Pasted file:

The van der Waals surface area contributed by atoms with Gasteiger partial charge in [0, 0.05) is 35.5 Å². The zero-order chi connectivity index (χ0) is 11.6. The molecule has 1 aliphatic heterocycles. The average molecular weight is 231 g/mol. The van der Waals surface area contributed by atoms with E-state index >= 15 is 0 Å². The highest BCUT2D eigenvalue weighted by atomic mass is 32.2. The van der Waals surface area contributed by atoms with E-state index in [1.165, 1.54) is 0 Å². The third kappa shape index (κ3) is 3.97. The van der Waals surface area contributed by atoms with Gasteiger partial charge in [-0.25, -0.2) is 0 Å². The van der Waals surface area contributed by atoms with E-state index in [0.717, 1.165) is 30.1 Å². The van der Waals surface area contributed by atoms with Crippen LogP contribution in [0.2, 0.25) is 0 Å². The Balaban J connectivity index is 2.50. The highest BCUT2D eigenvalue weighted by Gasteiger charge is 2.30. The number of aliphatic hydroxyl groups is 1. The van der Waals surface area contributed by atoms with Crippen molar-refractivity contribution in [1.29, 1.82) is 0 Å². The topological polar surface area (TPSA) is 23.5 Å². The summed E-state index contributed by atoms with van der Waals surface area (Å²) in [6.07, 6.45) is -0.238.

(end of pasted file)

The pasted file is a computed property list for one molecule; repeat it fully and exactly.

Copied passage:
The van der Waals surface area contributed by atoms with Gasteiger partial charge in [0, 0.05) is 35.5 Å². The zero-order chi connectivity index (χ0) is 11.6. The molecule has 1 aliphatic heterocycles. The average molecular weight is 231 g/mol. The van der Waals surface area contributed by atoms with E-state index >= 15 is 0 Å². The highest BCUT2D eigenvalue weighted by atomic mass is 32.2. The van der Waals surface area contributed by atoms with E-state index in [1.165, 1.54) is 0 Å². The third kappa shape index (κ3) is 3.97. The van der Waals surface area contributed by atoms with Gasteiger partial charge in [-0.25, -0.2) is 0 Å². The van der Waals surface area contributed by atoms with E-state index in [0.717, 1.165) is 30.1 Å². The van der Waals surface area contributed by atoms with Crippen LogP contribution in [0.2, 0.25) is 0 Å². The Balaban J connectivity index is 2.50. The highest BCUT2D eigenvalue weighted by Gasteiger charge is 2.30. The number of aliphatic hydroxyl groups is 1. The van der Waals surface area contributed by atoms with Crippen molar-refractivity contribution in [1.29, 1.82) is 0 Å². The topological polar surface area (TPSA) is 23.5 Å². The summed E-state index contributed by atoms with van der Waals surface area (Å²) in [6.07, 6.45) is -0.238.